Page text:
Go starts out with a bold statement here in Malachi, “I the Lord do not change”.  God is the same yesterday, today, and tomorrow.  He does not change.  Even though He may have come across as a different God in parts of the old testament, in reality He is not different, or in the words of that sage Yoda, “No! No different! Only different in your mind. You must unlearn what you have learned.”  The people of Israel will soon have to “unlearn” some of the things they think they have learned throughout their history about God.  They think they have God figured out.  It turns out they do not.

God reminds the people that He has always been with them, and they have always had a hard time understanding what the Lord required of them, “Ever since the time of your ancestors you have turned away from my decrees and have not kept them. Return to me, and I will return to you,”.  So God is boiling down the entire old testament into a pretty simple formula for them.  Return to God and He will return to you. This is a little bit perplexing, like a celestial game of playing tag with God, but that is the way that God has structured our relationship. There is something important about the act of pursuing one another that helps to build trust and intimacy.

The people are still clearly confused about what God is talking about, they ask “How are we to return?” What does “returning” look like?  It seems to me for one to know how to return one has to acknowledge that they are not where they are supposed to be and in need of “returning”. In response to their question God seems to focus on tithes and offerings, “You are under a curse—your whole nation—because you are robbing me. Bring the whole tithe into the storehouse, that there may be food in my house. Test me in this”.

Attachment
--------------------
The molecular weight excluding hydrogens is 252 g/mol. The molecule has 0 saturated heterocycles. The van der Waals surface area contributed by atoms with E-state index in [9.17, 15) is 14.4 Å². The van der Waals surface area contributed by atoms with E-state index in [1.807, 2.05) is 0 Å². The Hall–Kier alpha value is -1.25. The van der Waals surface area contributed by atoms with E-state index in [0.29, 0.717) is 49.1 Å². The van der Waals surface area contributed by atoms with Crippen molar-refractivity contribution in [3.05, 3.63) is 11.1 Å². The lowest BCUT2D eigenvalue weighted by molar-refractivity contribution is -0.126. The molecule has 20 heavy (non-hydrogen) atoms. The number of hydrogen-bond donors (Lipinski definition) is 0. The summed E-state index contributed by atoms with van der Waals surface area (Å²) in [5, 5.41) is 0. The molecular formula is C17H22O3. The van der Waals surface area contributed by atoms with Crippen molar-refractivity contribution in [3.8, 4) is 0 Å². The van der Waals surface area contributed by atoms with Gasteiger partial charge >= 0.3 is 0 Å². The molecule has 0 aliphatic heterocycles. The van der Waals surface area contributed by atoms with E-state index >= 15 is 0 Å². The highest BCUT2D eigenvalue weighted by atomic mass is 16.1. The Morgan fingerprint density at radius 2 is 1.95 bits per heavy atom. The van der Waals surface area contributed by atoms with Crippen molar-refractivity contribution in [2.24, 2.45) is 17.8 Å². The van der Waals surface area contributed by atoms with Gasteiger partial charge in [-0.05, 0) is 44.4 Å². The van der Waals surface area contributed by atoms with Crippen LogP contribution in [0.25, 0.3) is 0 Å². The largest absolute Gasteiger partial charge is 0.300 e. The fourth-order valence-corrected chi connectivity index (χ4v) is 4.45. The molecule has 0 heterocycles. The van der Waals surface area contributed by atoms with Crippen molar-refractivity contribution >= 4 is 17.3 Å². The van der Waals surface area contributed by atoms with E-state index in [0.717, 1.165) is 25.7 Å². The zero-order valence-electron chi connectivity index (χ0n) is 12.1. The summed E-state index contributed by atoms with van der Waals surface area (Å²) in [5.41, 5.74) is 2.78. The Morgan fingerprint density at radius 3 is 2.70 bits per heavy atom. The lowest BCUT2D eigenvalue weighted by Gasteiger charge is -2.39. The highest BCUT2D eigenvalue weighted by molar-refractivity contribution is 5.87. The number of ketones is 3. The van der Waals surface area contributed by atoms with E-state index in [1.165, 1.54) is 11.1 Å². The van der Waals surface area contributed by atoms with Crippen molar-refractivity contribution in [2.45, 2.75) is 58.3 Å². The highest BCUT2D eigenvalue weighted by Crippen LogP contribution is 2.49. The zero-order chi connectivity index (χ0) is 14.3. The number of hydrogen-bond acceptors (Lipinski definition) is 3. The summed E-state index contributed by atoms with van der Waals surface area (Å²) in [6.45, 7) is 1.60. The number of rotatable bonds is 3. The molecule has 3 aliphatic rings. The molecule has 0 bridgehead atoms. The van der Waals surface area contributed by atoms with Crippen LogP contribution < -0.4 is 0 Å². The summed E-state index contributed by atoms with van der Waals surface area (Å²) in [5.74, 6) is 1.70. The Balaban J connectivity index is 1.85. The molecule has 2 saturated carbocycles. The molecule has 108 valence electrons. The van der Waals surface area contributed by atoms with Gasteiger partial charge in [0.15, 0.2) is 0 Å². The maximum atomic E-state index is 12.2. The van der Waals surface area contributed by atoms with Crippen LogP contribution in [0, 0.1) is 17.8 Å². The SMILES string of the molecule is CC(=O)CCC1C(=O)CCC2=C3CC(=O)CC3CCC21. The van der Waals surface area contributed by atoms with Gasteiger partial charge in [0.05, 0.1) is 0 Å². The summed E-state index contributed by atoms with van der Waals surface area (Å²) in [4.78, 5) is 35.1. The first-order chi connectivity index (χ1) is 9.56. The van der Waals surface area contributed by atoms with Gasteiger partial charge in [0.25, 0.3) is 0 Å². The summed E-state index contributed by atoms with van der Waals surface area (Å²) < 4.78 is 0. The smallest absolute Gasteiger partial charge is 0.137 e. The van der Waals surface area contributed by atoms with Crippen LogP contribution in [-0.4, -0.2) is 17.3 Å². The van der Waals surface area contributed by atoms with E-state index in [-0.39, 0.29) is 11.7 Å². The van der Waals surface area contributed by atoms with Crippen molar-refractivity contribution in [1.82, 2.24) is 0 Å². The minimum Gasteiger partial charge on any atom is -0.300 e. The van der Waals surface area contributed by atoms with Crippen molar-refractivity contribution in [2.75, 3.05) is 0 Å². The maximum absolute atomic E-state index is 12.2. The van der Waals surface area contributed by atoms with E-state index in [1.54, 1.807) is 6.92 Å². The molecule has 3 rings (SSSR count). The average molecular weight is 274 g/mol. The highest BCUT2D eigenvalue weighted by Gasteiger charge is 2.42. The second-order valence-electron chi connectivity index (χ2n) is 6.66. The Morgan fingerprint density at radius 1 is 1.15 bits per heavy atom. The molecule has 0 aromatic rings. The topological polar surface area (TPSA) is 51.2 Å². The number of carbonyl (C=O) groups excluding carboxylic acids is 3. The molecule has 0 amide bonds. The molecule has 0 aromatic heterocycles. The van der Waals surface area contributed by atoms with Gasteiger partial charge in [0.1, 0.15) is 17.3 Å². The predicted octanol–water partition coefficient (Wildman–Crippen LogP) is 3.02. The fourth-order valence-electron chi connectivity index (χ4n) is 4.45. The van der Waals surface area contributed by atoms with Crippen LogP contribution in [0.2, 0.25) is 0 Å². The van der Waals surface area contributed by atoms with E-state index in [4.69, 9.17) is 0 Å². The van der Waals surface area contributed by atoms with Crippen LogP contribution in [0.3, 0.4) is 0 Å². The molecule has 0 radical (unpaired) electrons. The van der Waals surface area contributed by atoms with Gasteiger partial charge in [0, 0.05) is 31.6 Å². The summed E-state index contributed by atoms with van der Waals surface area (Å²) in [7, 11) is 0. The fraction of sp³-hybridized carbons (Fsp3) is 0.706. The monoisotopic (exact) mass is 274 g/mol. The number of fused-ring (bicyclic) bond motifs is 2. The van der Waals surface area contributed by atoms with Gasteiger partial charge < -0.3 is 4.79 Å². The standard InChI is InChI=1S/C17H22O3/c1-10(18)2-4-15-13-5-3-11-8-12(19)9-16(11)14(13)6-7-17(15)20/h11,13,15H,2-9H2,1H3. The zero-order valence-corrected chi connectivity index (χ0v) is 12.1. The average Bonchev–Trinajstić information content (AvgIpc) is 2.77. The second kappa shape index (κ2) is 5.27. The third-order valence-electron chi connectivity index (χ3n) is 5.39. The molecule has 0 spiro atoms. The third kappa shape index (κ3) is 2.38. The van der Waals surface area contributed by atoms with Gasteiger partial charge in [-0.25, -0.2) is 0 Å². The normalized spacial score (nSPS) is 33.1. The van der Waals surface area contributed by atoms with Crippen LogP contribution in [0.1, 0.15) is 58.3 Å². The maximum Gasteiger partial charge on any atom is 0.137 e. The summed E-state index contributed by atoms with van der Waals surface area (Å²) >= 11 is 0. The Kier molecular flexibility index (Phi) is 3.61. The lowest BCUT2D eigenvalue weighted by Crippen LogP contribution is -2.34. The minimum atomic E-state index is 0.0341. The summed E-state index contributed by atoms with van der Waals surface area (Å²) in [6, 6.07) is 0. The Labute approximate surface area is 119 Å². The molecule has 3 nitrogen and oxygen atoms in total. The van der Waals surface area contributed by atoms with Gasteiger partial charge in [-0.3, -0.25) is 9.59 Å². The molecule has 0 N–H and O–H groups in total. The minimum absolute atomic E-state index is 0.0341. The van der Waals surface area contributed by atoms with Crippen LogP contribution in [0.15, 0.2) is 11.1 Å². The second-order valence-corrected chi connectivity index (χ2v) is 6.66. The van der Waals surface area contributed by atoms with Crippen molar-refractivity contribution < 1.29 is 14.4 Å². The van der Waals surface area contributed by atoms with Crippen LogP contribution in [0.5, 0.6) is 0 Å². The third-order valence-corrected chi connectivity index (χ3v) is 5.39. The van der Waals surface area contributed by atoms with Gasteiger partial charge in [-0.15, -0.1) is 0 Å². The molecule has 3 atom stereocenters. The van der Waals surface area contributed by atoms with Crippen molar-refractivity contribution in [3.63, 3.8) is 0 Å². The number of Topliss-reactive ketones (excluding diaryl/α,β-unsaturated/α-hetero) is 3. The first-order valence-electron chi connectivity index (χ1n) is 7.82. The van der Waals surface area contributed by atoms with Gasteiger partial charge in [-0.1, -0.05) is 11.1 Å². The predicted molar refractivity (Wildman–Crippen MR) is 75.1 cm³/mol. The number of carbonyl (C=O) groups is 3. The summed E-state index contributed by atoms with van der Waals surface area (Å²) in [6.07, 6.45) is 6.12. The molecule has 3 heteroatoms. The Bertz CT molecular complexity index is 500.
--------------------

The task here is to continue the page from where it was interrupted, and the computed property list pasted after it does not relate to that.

I think God is talking about more than a tenth of their treasures here.  He is talking about the people giving God their leftovers and scraps when they need to give Him their first fruits.  Only then will the people experience the abundance that God has for them, “see if I will not throw open the floodgates of heaven and pour out so much blessing that there will not be room enough to store it.”  God is saying to the people that if they give him what He has been asking for, returning to Him, then they will have more than they need or want. If they do this one thing “Then all the nations will call you blessed, for yours will be a delightful land.”

Unfortunately many were not able to do this when God came to earth in the form of Jesus.  He came to accept their “tithe” and they continued to withhold it from Him. The reassuring thing is that God does not change, and He has assured us through Jesus that restored relationship with Him is only as far away as we make it. We need only admit we are going the wrong way, “return to Him”, and He will make all things new.

Prayer: God thank you for making all things new and returning to us as we choose to return to You.

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An Altar Flooded with Tears